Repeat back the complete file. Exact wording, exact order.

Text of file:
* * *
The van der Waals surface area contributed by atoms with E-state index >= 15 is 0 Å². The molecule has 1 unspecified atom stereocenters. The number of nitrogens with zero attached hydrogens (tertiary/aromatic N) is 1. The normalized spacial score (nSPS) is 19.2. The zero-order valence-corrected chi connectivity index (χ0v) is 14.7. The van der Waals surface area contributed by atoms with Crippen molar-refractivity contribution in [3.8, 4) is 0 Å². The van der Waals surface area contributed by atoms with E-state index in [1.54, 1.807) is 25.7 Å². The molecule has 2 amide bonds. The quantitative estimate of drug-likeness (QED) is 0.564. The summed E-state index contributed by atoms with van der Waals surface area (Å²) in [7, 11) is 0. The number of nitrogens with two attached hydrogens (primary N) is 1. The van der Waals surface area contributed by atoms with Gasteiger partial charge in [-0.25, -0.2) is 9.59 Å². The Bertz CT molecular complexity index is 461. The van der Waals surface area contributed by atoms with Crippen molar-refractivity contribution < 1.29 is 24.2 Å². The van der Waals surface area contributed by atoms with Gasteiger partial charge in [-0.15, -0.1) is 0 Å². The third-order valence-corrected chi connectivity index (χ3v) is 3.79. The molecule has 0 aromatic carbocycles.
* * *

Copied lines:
The van der Waals surface area contributed by atoms with E-state index >= 15 is 0 Å². The molecule has 1 unspecified atom stereocenters. The number of nitrogens with zero attached hydrogens (tertiary/aromatic N) is 1. The normalized spacial score (nSPS) is 19.2. The zero-order valence-corrected chi connectivity index (χ0v) is 14.7. The van der Waals surface area contributed by atoms with Crippen molar-refractivity contribution in [3.8, 4) is 0 Å². The van der Waals surface area contributed by atoms with E-state index in [1.54, 1.807) is 25.7 Å². The molecule has 2 amide bonds. The quantitative estimate of drug-likeness (QED) is 0.564. The summed E-state index contributed by atoms with van der Waals surface area (Å²) in [7, 11) is 0. The number of nitrogens with two attached hydrogens (primary N) is 1. The van der Waals surface area contributed by atoms with Gasteiger partial charge in [-0.25, -0.2) is 9.59 Å². The Bertz CT molecular complexity index is 461. The van der Waals surface area contributed by atoms with Crippen molar-refractivity contribution < 1.29 is 24.2 Å². The van der Waals surface area contributed by atoms with Gasteiger partial charge in [-0.15, -0.1) is 0 Å². The third-order valence-corrected chi connectivity index (χ3v) is 3.79. The molecule has 0 aromatic carbocycles.